Atropine is currently recommended to optimise haemodynamic stability during CCI. [10] The 2007 American College of Critical Care Medicine clinical practice parameters for hemodynamic support in paediatric septic shock provide a level III (expert opinion) recommendation for “Ketamine and atropine pretreatment …[to] be used as an …induction regimen of choice to promote cardiovascular integrity”. [11] The lack of prospective data on the impact of atropine on heart rate and outcome in critically ill children prompted this study.

Our objective was to measure the effect of atropine use on ICU mortality in a prospectively-recruited population of children undergoing their first CCI. We assumed the null hypothesis that atropine had no effect on either outcome. A propensity score was used to adjust for patient specific prognostic characteristics that might have influenced atropine prescription.

Methods

Study Design and Population

The study was multi-centre, prospective, observational and used a propensity score to adjust for atropine use. An information letter was provided for parents describing the objective of the study and giving them the possibility of removing their child from the study. The process was not documented. Written consent was not obtained as the study did not involve intervention to the process of intubation. This procedure is in accordance with French law and was approved by the Comité d’Ethique et d’Evaluation en Recherche Biomédicale of the Groupe Hospitalo-Universitaire-Paris Nord.

The ECG recordings were made in the Paediatric Intensive Care Unit (PICU) and by the Paediatric/Neonatal Intensive Care Transport Service (ICT) of the l’Hôpital Robert Debré, Paris, France, between September 2007 and September 2009. Children were intubated by the ICT Team and transported to four participating PICUs (Robert Debré, Kremlin-Bicêtre, Necker and Trousseau Hospitals) and five Neonatal ICUs (Robert Debré, Creteil, Institut de Puériculture, Montreuil and Port Royal Hospitals) in the Paris Region. Intubation ‘for transport’ is not practised by the ICT Team.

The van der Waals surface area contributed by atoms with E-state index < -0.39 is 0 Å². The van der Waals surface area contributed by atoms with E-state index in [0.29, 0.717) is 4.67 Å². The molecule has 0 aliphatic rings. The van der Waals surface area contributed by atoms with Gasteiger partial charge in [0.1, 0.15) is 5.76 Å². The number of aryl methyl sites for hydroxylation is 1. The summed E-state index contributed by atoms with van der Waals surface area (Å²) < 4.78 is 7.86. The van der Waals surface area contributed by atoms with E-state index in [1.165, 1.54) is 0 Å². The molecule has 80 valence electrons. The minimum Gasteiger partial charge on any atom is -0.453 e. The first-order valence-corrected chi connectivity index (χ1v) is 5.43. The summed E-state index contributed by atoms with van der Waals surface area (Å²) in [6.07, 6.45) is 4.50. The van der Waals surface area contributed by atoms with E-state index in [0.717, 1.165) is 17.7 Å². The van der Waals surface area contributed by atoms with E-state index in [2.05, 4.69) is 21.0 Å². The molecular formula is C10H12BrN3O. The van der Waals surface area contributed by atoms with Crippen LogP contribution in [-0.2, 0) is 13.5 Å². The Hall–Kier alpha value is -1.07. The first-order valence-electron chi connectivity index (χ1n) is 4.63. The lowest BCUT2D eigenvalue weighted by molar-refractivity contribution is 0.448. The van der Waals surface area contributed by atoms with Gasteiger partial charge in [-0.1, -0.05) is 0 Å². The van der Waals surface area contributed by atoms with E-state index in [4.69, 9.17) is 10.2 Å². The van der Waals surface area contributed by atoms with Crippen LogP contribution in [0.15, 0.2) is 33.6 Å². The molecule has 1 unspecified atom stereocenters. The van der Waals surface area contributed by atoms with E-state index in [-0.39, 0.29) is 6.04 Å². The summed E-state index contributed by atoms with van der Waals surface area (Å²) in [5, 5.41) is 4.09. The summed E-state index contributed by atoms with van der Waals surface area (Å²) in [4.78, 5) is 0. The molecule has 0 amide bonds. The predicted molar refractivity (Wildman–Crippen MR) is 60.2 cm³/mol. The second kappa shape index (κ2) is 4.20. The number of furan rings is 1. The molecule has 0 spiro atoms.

All children who were undergoing their first non-elective intubation and were not asystolic were eligible for inclusion. The hospital protocol was not to give atropine routinely to children aged over eight years, hence such cases were excluded. The following data were prospectively recorded: age, sex, gestational age (for births), pathology (neonatal respiratory distress [NRD], non-neonatal respiratory distress [non-NRD], cardiac, neurological, ear nose and throat [ENT], sepsis and ‘other’), principal induction drug and atropine administration. The hospital protocols for intra-venous intubation drugs were; atropine 20 mcg/kg, etomidate 0.4 mg/kg, propofol 2–4 mg/kg, ketamine 1–2 mg/kg, thiopental 5 mg/kg, morphine 0.1 mg/kg, midazolam 0.1 mg/kg, sufentanyl 0.2 mcg/kg, suxamethonium 2 mg/kg less than 18 months and 1 mg/kg more than 18 months, vercuronium 0.1 mg/kg. The PRISM III-24 (Paediatric RISk of Mortality) score was recorded in the children >28 days [12].

Prescription of atropine was at the discretion of individual intensivists. Those who received atropine were designated the atropine group and comparisons were made to the no-atropine group. Children who received atropine after the start of the intubation as treatment of bradycardia were included in the no-atropine group on the basis of the intention-not-to-treat.

The study population was divided a priori into two age sub-groups, neonatal (≤28 days post-natal age) and older children (>28 days post-natal age and <8 years), for the purposes of analysis. The rationale to divide the group at this age was due to the physiological transition in autonomic innervation that occurs during early extra-uterine life [13] and due to the different distribution of pathologies in the two groups.

Study Procedures

A one-minute ECG control strip (25 mm/s) was recorded prior to the start of intubation, and used to calculate the mean pre-intubation heart rate by averaging the lowest and highest heart rate.

Continuous ECG/SpO2 recording started from the moment of insertion of the laryngoscope until a SpO2 of ≥95% had been obtained or the child connected to a ventilator. Two Paediatric Intensivists reviewed the intubation ECGs independently and an average was made of the two lowest, consecutive R-R intervals. The number of attempts at intubation was recorded on the ECG by the intensivist.

Propensity Score Construction

The propensity score (PS) is a one-dimensional summary of multidimensional covariates that is used to make causal inferences in observational studies by dealing with confounding patient-specific prognostic characteristics that could have an effect on both treatment assignment and outcome. The PS for a group of patients is the sum of the probabilities for having received a particular treatment according to a specified set of pre-treatment covariates that might plausibly have affected treatment assignment [14], [15].

We constructed a PS for atropine prescription using the pre-prescription variables (Table 1, with the exception of the PRISM score) which included 10 or more children that had been identified by a group of 61 Paediatric Intensivists in eight countries on three continents as influencing their decision to prescribe atropine. [16] Linearity in the log odds of continuous variables was assessed visually and by using likelihood ratio testing.

thumbnail
Table 1. Population characteristics for all patients and the two age sub-groups of neonates and older children.

https://doi.org/10.1371/journal.pone.0057478.t001